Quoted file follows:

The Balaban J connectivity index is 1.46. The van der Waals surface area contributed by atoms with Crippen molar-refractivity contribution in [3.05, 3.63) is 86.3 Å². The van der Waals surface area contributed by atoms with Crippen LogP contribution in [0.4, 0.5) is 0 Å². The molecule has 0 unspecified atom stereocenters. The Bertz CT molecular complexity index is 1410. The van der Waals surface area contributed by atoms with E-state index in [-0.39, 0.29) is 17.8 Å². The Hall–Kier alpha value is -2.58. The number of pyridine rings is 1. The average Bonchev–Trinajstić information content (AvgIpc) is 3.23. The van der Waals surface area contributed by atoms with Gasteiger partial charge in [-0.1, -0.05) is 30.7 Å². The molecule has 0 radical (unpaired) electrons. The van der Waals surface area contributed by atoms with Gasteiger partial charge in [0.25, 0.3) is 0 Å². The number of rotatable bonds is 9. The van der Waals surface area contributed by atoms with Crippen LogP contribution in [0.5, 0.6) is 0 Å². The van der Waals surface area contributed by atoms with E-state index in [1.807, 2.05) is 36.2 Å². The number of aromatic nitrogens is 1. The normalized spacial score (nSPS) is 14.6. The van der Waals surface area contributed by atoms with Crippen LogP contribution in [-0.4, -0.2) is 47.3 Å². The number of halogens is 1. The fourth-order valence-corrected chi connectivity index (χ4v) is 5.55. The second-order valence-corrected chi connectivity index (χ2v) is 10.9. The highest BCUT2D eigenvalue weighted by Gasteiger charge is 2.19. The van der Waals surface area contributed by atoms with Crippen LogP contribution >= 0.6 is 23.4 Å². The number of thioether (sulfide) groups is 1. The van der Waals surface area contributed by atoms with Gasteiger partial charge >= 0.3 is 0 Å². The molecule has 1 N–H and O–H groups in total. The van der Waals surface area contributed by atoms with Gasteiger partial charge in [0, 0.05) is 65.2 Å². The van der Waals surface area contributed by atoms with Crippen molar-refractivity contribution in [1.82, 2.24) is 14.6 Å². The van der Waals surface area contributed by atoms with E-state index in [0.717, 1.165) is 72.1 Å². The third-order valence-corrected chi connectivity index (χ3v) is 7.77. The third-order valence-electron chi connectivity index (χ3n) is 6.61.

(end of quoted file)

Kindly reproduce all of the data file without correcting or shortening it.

The Balaban J connectivity index is 1.46. The van der Waals surface area contributed by atoms with Crippen molar-refractivity contribution in [3.05, 3.63) is 86.3 Å². The van der Waals surface area contributed by atoms with Crippen LogP contribution in [0.4, 0.5) is 0 Å². The molecule has 0 unspecified atom stereocenters. The Bertz CT molecular complexity index is 1410. The van der Waals surface area contributed by atoms with E-state index in [-0.39, 0.29) is 17.8 Å². The Hall–Kier alpha value is -2.58. The number of pyridine rings is 1. The average Bonchev–Trinajstić information content (AvgIpc) is 3.23. The van der Waals surface area contributed by atoms with Gasteiger partial charge in [-0.1, -0.05) is 30.7 Å². The molecule has 0 radical (unpaired) electrons. The van der Waals surface area contributed by atoms with Gasteiger partial charge in [0.25, 0.3) is 0 Å². The number of rotatable bonds is 9. The van der Waals surface area contributed by atoms with Crippen LogP contribution in [0.5, 0.6) is 0 Å². The van der Waals surface area contributed by atoms with E-state index in [1.807, 2.05) is 36.2 Å². The number of aromatic nitrogens is 1. The normalized spacial score (nSPS) is 14.6. The van der Waals surface area contributed by atoms with Crippen LogP contribution in [-0.4, -0.2) is 47.3 Å². The number of halogens is 1. The fourth-order valence-corrected chi connectivity index (χ4v) is 5.55. The second-order valence-corrected chi connectivity index (χ2v) is 10.9. The highest BCUT2D eigenvalue weighted by Gasteiger charge is 2.19. The van der Waals surface area contributed by atoms with Crippen LogP contribution >= 0.6 is 23.4 Å². The number of thioether (sulfide) groups is 1. The van der Waals surface area contributed by atoms with Gasteiger partial charge >= 0.3 is 0 Å². The molecule has 1 N–H and O–H groups in total. The van der Waals surface area contributed by atoms with Gasteiger partial charge in [0, 0.05) is 65.2 Å². The van der Waals surface area contributed by atoms with Crippen molar-refractivity contribution in [1.82, 2.24) is 14.6 Å². The van der Waals surface area contributed by atoms with E-state index in [0.717, 1.165) is 72.1 Å². The third-order valence-corrected chi connectivity index (χ3v) is 7.77. The third-order valence-electron chi connectivity index (χ3n) is 6.61.